|Full name||Sam Boynton|
Sam Boynton sourcesimdb.com/name/nm0102385
Sam Boynton Biography:
In the 1930s, Sam Boynton and his wife, Amelia, resurrected the Dallas County’s Voter League. After he died in 1963, Amelia Boynton was at the vanguard of the “Bloody Sunday” March that resulted in the indication of the Voting Rights Act in 1965. The two immediately found their shared passion for bettering the lives and ensuring the rights of the poor African American members of the rural community, with sharecropper’s rights being of special concern to both of these.
The couple wed in 1936. Bruce’s godfather was famous inventor George Washington Carver, who, as well as being an innovator of crop rotation and land preservation, was a close family friend along with headmaster of the Tuskegee Institute (now Tuskegee University), Alabama’s school of agriculture.
Sam Boynton’s early activism contained holding African American voter registration drives in Selma from the 1930s through the ’50s. In thus doing, he strove to politically empower African Americans of rural Alabama. As president of enrollment and voting of the Fourth Congressional District, Boynton, alongside wife Amelia, was credited with having resurrected the Dallas County’s Voter League along with for setting the basis for the Voting Rights Act.
Boynton’s activism was likewise geared toward convincing local blacks to work for themselves so that they are able to prevent unjust working conditions and be economically self sufficient. Boynton’s contributions to the Dallas County community comprised helping them buy 120 acres of property, constructing 4h facilities catering particularly to African Americans and procuring funds for the construction of the Colored Community Center. Also, in the 1940s, he created a recreational facility for blacks, Joyland, just outside Selma. Encouraging blacks’ right to an instruction was similarly on Boynton’s political agenda.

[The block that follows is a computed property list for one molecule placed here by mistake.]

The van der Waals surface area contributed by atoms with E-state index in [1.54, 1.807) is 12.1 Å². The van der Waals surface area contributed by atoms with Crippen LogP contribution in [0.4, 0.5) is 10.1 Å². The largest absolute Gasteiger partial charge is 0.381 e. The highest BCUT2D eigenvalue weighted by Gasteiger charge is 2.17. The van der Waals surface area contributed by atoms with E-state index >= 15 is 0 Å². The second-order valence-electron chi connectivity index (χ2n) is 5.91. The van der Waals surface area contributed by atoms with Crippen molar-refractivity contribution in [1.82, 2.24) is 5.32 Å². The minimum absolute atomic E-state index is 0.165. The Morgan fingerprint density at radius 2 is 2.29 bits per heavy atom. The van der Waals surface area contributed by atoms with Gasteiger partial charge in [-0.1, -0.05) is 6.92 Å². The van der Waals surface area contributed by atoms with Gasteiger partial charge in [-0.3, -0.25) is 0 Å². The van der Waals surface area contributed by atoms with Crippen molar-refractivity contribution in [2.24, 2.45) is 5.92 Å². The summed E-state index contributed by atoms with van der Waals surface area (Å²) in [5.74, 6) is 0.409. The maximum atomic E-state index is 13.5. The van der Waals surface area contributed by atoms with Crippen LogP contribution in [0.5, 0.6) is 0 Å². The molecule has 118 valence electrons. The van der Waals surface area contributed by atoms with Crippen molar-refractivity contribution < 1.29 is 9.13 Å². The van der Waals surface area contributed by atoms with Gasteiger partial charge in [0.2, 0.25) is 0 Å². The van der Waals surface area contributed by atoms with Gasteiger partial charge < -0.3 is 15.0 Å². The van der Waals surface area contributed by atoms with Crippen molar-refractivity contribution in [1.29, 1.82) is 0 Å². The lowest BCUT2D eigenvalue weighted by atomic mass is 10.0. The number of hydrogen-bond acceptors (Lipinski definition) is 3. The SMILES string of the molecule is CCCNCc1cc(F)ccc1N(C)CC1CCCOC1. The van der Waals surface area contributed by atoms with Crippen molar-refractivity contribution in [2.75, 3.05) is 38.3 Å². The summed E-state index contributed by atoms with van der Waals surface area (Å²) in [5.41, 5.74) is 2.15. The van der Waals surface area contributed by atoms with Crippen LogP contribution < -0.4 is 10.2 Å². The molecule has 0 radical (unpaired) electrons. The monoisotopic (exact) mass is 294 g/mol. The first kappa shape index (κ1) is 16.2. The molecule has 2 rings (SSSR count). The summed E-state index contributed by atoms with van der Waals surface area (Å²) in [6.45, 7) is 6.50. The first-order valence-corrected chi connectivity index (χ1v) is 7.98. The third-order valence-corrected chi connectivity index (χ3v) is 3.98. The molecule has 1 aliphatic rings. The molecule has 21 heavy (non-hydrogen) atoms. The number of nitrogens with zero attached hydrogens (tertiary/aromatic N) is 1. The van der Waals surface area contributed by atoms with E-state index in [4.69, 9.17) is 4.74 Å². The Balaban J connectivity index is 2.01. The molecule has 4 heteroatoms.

During the 1950s, Boynton forwarded the Civil Rights Movement by testifying facing Senate subcommittees. As the movement picked up rate in the early 1960s, Sam and Amelia Boynton supported the Student Nonviolent Coordinating Committee by turning Sam’s insurance office to the corporation ‘s headquarters. The couple’s own dwelling became a boarding house for fellow civil rights activists, who wanted safe cover from threats of violence against them.
Boynton’s son, Bruce, by then a law student, also became actively involved with the movement. In 1958, Bruce Boynton was detained for sitting in the white area of a lunch counter while on a visit home from Howard University. His case, Boynton vs. Virginia, was taken to the Supreme Court. In 1960, the court ruled that interstate journey could be desegregated. The breakthrough paved the means for the Freedom Rides of 1961 and 1964’s Civil Rights Act.
Sadly, Sam Boynton wouldn’t live to find out the latter occasion. He died of a heart attack in Selma in May 1963. In 1964, she and civil rights activist Martin Luther King Jr. intended the Selma to Montgomery March of March 7, 1965. A paper photograph of her lying bloody and unconscious brought national attention to the reason.